Tuesday, April 26, 2011

Jeremy Grantham's latest...

...my comments in italics as usual. The ususal anti-malthusian arguments apply (such as the implicit assumption that humanity will innovate at lower rates, etc.)

 Until about 1800, our species had no safety margin and lived, like other animals, up to the limit of the food supply,
ebbing and flowing in population.

Ancient Greece and Egypt predated this. I would also add that the germ theory and plumbing had more to do with population growth (as mortality decreased dramatically) From about 1800 on the use of hydrocarbons allowed for an explosion in energy use, in food supply, and, through the creation of surpluses, a dramatic increase in wealth and scientific progress.

Hydrocarbons were not necessarily the driver of growth, merely the by product of an age that included the above health benefits, etc.

 Since 1800, the population has surged from 800 million to 7 billion, on its way to an estimated 8 billion, at minimum.

Humanity is a growth sector. Higher life expectancy, lower infant mortality, Much greater understanding of disease control. More minds on the planet mean more genius and more innovation

 The rise in population, the ten-fold increase in wealth in developed countries, and the current explosive growth in developing countries have eaten rapidly into our finite resources of hydrocarbons and metals, fertilizer, available land, and water.

Here comes the Malthus...geometric population growth coupled with Arithmetic food growth (or in this case an increasing rate of "decay" of finite resources) must equal a crisis.

 Now, despite a massive increase in fertilizer use, the growth in crop yields per acre has declined from 3.5% in the 1960s to 1.2% today. There is little productive new land to bring on and, as people get richer, they eat more grain-intensive meat. Because the population continues to grow at over 1%, there is little safety margin.

Like Milton Friedman said "There is no cure for high prices like high prices" This is a static analysis ignoring the inevitable behavioral effects from price signals.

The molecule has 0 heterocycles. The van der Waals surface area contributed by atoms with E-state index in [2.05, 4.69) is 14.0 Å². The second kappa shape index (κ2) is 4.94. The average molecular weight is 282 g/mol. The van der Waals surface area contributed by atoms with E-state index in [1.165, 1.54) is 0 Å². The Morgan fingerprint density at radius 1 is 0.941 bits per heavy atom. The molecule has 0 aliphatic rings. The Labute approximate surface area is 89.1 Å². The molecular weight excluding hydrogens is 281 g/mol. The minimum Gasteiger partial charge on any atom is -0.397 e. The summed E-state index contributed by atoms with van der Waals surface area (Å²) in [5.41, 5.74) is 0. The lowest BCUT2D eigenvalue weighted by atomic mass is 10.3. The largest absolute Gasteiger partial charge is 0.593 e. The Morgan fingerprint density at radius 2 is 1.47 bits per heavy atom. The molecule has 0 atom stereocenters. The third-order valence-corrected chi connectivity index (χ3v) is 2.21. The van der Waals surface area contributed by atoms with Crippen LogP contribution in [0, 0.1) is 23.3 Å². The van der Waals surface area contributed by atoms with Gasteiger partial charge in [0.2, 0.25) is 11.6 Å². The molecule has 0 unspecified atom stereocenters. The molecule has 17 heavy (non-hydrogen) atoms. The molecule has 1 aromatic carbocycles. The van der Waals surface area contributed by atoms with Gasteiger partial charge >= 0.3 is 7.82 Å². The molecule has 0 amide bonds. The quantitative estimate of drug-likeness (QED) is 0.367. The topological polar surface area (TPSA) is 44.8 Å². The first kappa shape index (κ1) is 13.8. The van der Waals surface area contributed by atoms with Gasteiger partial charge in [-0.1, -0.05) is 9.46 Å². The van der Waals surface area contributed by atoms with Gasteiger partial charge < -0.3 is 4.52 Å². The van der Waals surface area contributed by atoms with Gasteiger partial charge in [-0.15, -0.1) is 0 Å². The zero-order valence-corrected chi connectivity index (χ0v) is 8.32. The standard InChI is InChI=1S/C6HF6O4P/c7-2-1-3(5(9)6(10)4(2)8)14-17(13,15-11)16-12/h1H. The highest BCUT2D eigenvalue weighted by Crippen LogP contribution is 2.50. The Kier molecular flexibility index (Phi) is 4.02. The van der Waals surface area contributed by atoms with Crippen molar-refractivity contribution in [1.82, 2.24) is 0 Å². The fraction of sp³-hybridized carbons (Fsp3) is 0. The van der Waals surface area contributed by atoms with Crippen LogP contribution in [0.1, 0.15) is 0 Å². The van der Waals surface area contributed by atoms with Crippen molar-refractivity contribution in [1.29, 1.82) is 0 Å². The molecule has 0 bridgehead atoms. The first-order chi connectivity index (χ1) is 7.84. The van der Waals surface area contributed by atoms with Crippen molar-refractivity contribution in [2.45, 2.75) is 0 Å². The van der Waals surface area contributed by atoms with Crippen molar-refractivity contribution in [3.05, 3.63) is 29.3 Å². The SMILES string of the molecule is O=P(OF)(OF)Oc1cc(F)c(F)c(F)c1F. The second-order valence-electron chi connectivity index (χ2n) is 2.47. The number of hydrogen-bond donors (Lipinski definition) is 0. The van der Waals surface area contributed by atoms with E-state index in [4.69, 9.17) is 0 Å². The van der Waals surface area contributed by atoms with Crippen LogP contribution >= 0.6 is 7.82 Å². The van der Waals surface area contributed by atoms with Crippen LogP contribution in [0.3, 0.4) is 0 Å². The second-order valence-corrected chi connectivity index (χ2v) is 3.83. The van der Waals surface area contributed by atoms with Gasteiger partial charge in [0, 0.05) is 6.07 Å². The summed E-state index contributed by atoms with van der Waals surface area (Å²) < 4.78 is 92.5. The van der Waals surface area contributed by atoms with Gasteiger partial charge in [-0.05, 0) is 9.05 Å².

 The problems of compounding growth in the face of fi nite resources are not easily understood by optimistic, short-term-oriented, and relatively innumerate humans (especially the political variety).

OK, fine.

 The fact is that no compound growth is sustainable. If we maintain our desperate focus on growth, we will run out of everything and crash. We must substitute qualitative growth for quantitative growth.

Growth has a way of declining. Trees do not grow to the sky.

 But Mrs. Market is helping, and right now she is sending us the Mother of all price signals. The prices of all important commodities except oil declined for 100 years until 2002, by an average of 70%. From 2002 until now, this entire decline was erased by a bigger price surge than occurred during World War II.

In real or nominal terms?

 Statistically, most commodities are now so far away from their former downward trend that it makes it very probable that the old trend has changed – that there is in fact a Paradigm Shift – perhaps the most important economic event since the Industrial Revolution.

What would a 10% decline in growth in the BRIC countries do to this prognostication? How likely is that event considering the current conditions for growth?

 Climate change is associated with weather instability, but the last year was exceptionally bad. Near term it will surely get less bad.


 Excellent long-term investment opportunities in resources and resource efficiency are compromised by the high chance of an improvement in weather next year and by the possibility that China may stumble.

China may stumble? Have you been reading this blog?

 From now on, price pressure and shortages of resources will be a permanent feature of our lives. This will increasingly slow down the growth rate of the developed and developing world and put a severe burden on poor countries.

Chicken before the egg. Slowing growth rates will have the desired effect on commodities.

 We all need to develop serious resource plans, particularly energy policies. There is little time to waste.

OK then. Lets make Saudi Arabia the 51st state, and buy a large portion of saharan West Africa. We need breeding room.

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